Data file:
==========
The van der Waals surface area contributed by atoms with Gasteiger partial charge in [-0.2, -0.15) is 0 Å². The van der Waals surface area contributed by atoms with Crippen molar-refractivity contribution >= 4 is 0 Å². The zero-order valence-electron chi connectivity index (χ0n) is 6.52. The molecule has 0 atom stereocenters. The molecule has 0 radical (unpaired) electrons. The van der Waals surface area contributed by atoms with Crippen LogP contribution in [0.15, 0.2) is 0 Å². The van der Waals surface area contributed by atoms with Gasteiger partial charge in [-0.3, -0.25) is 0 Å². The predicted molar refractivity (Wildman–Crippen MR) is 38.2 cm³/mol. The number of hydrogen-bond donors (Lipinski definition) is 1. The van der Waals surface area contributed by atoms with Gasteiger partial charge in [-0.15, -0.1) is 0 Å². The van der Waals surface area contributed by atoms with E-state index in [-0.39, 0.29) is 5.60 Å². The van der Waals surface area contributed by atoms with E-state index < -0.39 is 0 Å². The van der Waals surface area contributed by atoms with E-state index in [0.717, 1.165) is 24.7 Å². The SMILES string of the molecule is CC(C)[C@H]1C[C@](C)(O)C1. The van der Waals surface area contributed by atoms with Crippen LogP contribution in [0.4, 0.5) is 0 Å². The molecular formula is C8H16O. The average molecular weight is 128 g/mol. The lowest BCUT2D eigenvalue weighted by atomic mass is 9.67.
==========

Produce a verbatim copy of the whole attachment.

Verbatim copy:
The van der Waals surface area contributed by atoms with Gasteiger partial charge in [-0.2, -0.15) is 0 Å². The van der Waals surface area contributed by atoms with Crippen molar-refractivity contribution >= 4 is 0 Å². The zero-order valence-electron chi connectivity index (χ0n) is 6.52. The molecule has 0 atom stereocenters. The molecule has 0 radical (unpaired) electrons. The van der Waals surface area contributed by atoms with Crippen LogP contribution in [0.15, 0.2) is 0 Å². The van der Waals surface area contributed by atoms with Gasteiger partial charge in [-0.3, -0.25) is 0 Å². The predicted molar refractivity (Wildman–Crippen MR) is 38.2 cm³/mol. The number of hydrogen-bond donors (Lipinski definition) is 1. The van der Waals surface area contributed by atoms with Gasteiger partial charge in [-0.15, -0.1) is 0 Å². The van der Waals surface area contributed by atoms with E-state index in [-0.39, 0.29) is 5.60 Å². The van der Waals surface area contributed by atoms with E-state index < -0.39 is 0 Å². The van der Waals surface area contributed by atoms with E-state index in [0.717, 1.165) is 24.7 Å². The SMILES string of the molecule is CC(C)[C@H]1C[C@](C)(O)C1. The van der Waals surface area contributed by atoms with Crippen LogP contribution in [0.4, 0.5) is 0 Å². The molecular formula is C8H16O. The average molecular weight is 128 g/mol. The lowest BCUT2D eigenvalue weighted by atomic mass is 9.67.